Michael Gillis – “Never worked a day in my life.”
By Ralph De Palma
John Michael Gillis was born in Hudson, New York. He spent his childhood in Atlanta, Georgia and Grove Hill, Alabama. Michael said, “I became obsessed with music by the time I was 10 years old. Even when I really loved a woman, my first love was music.”
He had a few piano, trumpet, and drum lessons in grammar school but was mostly self-taught on guitar and bass. In the early days, jazz studies were not formalized or codified. Michael listened and copied the best jazz musicians. It was not important to sound the same – it was more important to learn the language.
Gillis came to Key West in 1965, after he had accomplished a great deal in his career. His long resume includes guitarist, bassist, arranger, composer, and educator. He played with big bands: Buddy Rich, Louis Bellson, and Count Basie All Stars. He made appearances on at least eight major television programs, including Steve Allen, Merv Griffin, and Johnny Carson. Gillis played most of the major jazz festivals, including Newport, New Orleans, and Monterey. He performed to packed houses at Caesar’s Palace in Las Vegas, Al Hirt’s Club in New Orleans, and a list of other clubs – too many to mention. During the 1960s, Mike was considered the “benchmark” for New York Studio guitarists.
From 1968-1969, Mike toured with numerous Motown groups: The Temptations, The Supremes, Smokey Robinson, Stevie Wonder, and his personal favorite, James Brown. They rehearsed at the bowling alley down the street from the “Hitsville” studio. Later, James Brown recorded a jazz album live at the Apollo Theater – one of the many highlights of Mike’s career.
In 1972, Mike started teaching music in the jazz department at the University of Miami School of Music. He taught harmony and theory, composition, guitar theory, and improvisation. Most universities could find jazz players but had difficulty finding those who could speak and teach music with the academic language and traditional European classical terminology. Likewise, the schools had difficulty finding academic teachers who could really play jazz – Gillis filled that niche.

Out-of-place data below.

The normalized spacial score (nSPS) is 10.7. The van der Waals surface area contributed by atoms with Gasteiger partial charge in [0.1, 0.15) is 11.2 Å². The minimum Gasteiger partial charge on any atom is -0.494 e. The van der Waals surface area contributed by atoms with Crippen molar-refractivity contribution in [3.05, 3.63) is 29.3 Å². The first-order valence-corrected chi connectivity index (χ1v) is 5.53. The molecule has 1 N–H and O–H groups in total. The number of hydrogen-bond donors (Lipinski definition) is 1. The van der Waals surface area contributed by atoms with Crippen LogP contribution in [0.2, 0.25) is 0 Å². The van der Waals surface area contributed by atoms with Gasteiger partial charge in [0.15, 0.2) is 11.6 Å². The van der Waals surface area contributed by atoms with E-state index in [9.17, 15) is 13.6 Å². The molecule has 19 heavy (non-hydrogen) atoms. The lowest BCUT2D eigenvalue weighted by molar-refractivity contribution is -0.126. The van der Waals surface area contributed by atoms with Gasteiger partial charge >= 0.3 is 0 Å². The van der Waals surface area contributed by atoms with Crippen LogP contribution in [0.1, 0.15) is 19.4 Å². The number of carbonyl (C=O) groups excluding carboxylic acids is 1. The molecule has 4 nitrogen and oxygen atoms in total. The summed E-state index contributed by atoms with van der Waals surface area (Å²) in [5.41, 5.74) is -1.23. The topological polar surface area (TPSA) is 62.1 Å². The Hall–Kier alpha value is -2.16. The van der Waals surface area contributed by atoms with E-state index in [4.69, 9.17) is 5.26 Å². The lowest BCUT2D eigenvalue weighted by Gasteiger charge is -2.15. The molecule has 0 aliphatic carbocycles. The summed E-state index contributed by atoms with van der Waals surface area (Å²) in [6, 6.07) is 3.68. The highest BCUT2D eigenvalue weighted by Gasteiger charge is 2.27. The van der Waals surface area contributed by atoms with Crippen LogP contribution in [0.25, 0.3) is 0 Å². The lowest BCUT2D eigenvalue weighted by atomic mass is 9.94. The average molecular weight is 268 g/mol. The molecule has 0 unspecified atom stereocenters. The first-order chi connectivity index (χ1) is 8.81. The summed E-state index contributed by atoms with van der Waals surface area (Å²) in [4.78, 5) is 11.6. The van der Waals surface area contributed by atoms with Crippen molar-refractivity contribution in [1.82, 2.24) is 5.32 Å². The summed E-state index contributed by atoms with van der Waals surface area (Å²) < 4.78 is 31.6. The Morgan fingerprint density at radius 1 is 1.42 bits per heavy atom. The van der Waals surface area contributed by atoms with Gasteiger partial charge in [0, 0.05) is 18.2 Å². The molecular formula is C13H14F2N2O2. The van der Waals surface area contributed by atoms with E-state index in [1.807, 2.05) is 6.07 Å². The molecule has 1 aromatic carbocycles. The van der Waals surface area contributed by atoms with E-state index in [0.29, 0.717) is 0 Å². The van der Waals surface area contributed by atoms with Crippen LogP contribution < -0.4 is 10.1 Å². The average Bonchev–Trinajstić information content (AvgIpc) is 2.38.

Mike loves all music but, as a professional musician, he enjoys jazz because he feels it’s the most interesting and difficult of the performing arts. He says jazz originated in either New Orleans or Kansas City. It came out of the fields, worked by slaves, from their blues and tears, coupled with simple European music. As a jazz guitarist in Key West, Mike views Larry Baeder as the “real deal”. He feels “People are dying for good music, even if it’s not world class. If it’s just organized, they’ll love it.”
As the consummate teacher, Mike gave some insight into how to write a song: Start with an interesting story, put together a piece that is harmonically interesting – not too abstract, all the best ways of saying “I love you” have been done, great composers take you on a magical mystery tour. There are two ways to approach the creating of lyrics and their musical accompaniment: the mathematical approach and the organic approach. If you learn the tools, both ways of creating music are easy, similar to learning a new language and becoming fluent.
Gillis’s cool definition of art: “The phenomenon of art is a selective re-creation of reality according to the artist’s metaphysical value-judgments.”
A favorite Key West music experience was with his six-piece big band, Michael Gillis and Company, at the old Havana Docks Bar in 1982. Many musicians were his former students from the University of Miami. Gillis insists he has enjoyed all of his “playing jobs” because he was accepted as a peer playing with many musical idols. He said, ” None was more fantastic than any other. They all have been like dreams come true.”
John Michael Gillis has battled serious health issues the last five years but, at 77, he does not feel he got a raw deal in life. To the contrary, he feels he got the best deal; he performed with the best players and says, “My career has been wonderful. I got to do just about everything I ever wanted. I never worked a day in my life. I’ve been able to do what I love.”
There are no comments yet, add one below.